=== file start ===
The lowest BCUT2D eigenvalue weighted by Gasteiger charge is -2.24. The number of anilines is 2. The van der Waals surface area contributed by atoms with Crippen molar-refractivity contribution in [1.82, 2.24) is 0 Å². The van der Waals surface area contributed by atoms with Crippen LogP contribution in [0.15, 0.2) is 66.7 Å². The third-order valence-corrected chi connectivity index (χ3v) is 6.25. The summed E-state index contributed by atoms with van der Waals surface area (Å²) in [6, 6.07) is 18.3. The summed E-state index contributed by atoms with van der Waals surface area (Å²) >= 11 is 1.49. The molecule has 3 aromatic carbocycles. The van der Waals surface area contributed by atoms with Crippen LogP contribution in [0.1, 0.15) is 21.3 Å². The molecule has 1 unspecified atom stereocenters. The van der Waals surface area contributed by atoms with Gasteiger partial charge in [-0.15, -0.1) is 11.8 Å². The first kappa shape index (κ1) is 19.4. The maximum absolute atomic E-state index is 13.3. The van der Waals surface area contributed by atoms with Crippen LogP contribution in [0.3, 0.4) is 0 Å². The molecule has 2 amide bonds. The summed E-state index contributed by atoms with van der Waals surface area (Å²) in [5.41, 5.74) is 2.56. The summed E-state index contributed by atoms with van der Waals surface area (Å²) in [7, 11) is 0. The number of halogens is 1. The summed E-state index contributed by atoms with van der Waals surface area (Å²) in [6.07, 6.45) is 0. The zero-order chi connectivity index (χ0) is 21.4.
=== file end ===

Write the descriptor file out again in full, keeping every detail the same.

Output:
The lowest BCUT2D eigenvalue weighted by Gasteiger charge is -2.24. The number of anilines is 2. The van der Waals surface area contributed by atoms with Crippen molar-refractivity contribution in [1.82, 2.24) is 0 Å². The van der Waals surface area contributed by atoms with Crippen LogP contribution in [0.15, 0.2) is 66.7 Å². The third-order valence-corrected chi connectivity index (χ3v) is 6.25. The summed E-state index contributed by atoms with van der Waals surface area (Å²) in [6, 6.07) is 18.3. The summed E-state index contributed by atoms with van der Waals surface area (Å²) >= 11 is 1.49. The molecule has 3 aromatic carbocycles. The van der Waals surface area contributed by atoms with Crippen LogP contribution in [0.1, 0.15) is 21.3 Å². The molecule has 1 unspecified atom stereocenters. The van der Waals surface area contributed by atoms with Gasteiger partial charge in [-0.15, -0.1) is 11.8 Å². The first kappa shape index (κ1) is 19.4. The maximum absolute atomic E-state index is 13.3. The van der Waals surface area contributed by atoms with Crippen LogP contribution in [0.3, 0.4) is 0 Å². The molecule has 2 amide bonds. The summed E-state index contributed by atoms with van der Waals surface area (Å²) in [5.41, 5.74) is 2.56. The summed E-state index contributed by atoms with van der Waals surface area (Å²) in [7, 11) is 0. The number of halogens is 1. The summed E-state index contributed by atoms with van der Waals surface area (Å²) in [6.07, 6.45) is 0. The zero-order chi connectivity index (χ0) is 21.4.